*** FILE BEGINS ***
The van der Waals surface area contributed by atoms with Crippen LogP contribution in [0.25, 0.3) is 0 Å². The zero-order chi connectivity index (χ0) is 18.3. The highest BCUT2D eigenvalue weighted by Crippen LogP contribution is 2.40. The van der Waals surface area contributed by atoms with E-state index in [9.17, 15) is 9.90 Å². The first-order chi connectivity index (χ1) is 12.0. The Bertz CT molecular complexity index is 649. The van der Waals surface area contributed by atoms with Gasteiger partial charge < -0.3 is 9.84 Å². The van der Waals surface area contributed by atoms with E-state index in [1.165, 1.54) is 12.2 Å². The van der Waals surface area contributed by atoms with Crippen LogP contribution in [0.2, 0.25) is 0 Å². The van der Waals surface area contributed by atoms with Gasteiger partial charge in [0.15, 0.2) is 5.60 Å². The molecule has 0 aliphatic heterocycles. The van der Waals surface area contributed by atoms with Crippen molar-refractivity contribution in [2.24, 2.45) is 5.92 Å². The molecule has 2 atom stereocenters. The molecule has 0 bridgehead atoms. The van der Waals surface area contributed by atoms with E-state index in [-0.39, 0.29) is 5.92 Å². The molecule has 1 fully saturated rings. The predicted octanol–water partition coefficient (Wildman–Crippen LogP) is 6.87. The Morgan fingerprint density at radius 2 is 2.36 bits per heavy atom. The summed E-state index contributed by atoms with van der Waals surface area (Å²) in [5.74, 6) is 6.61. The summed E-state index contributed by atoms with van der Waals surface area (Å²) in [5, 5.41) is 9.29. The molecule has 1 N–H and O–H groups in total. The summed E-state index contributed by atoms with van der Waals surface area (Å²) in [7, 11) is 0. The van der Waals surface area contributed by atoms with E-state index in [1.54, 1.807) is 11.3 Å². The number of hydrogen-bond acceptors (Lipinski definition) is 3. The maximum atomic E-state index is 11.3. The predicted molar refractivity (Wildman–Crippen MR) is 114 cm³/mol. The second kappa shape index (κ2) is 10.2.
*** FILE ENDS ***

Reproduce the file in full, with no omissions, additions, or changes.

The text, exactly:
The van der Waals surface area contributed by atoms with Crippen LogP contribution in [0.25, 0.3) is 0 Å². The zero-order chi connectivity index (χ0) is 18.3. The highest BCUT2D eigenvalue weighted by Crippen LogP contribution is 2.40. The van der Waals surface area contributed by atoms with E-state index in [9.17, 15) is 9.90 Å². The first-order chi connectivity index (χ1) is 12.0. The Bertz CT molecular complexity index is 649. The van der Waals surface area contributed by atoms with Gasteiger partial charge < -0.3 is 9.84 Å². The van der Waals surface area contributed by atoms with E-state index in [1.165, 1.54) is 12.2 Å². The van der Waals surface area contributed by atoms with Crippen LogP contribution in [0.2, 0.25) is 0 Å². The van der Waals surface area contributed by atoms with Gasteiger partial charge in [0.15, 0.2) is 5.60 Å². The molecule has 0 aliphatic heterocycles. The van der Waals surface area contributed by atoms with Crippen molar-refractivity contribution in [2.24, 2.45) is 5.92 Å². The molecule has 2 atom stereocenters. The molecule has 0 bridgehead atoms. The van der Waals surface area contributed by atoms with E-state index in [-0.39, 0.29) is 5.92 Å². The molecule has 1 fully saturated rings. The predicted octanol–water partition coefficient (Wildman–Crippen LogP) is 6.87. The Morgan fingerprint density at radius 2 is 2.36 bits per heavy atom. The summed E-state index contributed by atoms with van der Waals surface area (Å²) in [5.74, 6) is 6.61. The summed E-state index contributed by atoms with van der Waals surface area (Å²) in [5, 5.41) is 9.29. The molecule has 1 N–H and O–H groups in total. The summed E-state index contributed by atoms with van der Waals surface area (Å²) in [7, 11) is 0. The van der Waals surface area contributed by atoms with E-state index in [1.54, 1.807) is 11.3 Å². The number of hydrogen-bond acceptors (Lipinski definition) is 3. The maximum atomic E-state index is 11.3. The predicted molar refractivity (Wildman–Crippen MR) is 114 cm³/mol. The second kappa shape index (κ2) is 10.2.